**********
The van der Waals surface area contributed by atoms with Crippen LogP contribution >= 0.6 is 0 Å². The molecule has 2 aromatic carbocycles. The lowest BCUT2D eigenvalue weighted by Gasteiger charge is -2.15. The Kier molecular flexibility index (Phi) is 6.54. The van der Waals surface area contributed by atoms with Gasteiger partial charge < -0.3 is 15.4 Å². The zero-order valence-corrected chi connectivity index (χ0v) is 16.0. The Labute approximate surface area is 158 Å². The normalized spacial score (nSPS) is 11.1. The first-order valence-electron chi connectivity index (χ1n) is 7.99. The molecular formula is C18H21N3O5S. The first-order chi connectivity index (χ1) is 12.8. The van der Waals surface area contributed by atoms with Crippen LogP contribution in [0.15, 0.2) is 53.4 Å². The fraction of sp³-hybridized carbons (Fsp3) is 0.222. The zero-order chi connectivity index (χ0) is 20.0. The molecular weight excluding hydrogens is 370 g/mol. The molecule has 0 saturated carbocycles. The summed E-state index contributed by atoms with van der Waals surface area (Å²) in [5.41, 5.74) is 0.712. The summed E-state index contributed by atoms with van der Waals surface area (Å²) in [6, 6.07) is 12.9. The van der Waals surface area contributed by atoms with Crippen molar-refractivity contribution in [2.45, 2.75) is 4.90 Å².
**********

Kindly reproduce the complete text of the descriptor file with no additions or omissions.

The van der Waals surface area contributed by atoms with Crippen LogP contribution >= 0.6 is 0 Å². The molecule has 2 aromatic carbocycles. The lowest BCUT2D eigenvalue weighted by Gasteiger charge is -2.15. The Kier molecular flexibility index (Phi) is 6.54. The van der Waals surface area contributed by atoms with Gasteiger partial charge < -0.3 is 15.4 Å². The zero-order valence-corrected chi connectivity index (χ0v) is 16.0. The Labute approximate surface area is 158 Å². The normalized spacial score (nSPS) is 11.1. The first-order valence-electron chi connectivity index (χ1n) is 7.99. The molecular formula is C18H21N3O5S. The first-order chi connectivity index (χ1) is 12.8. The van der Waals surface area contributed by atoms with Crippen LogP contribution in [0.15, 0.2) is 53.4 Å². The fraction of sp³-hybridized carbons (Fsp3) is 0.222. The zero-order chi connectivity index (χ0) is 20.0. The molecular weight excluding hydrogens is 370 g/mol. The molecule has 0 saturated carbocycles. The summed E-state index contributed by atoms with van der Waals surface area (Å²) in [5.41, 5.74) is 0.712. The summed E-state index contributed by atoms with van der Waals surface area (Å²) in [6, 6.07) is 12.9. The van der Waals surface area contributed by atoms with Crippen molar-refractivity contribution in [2.45, 2.75) is 4.90 Å².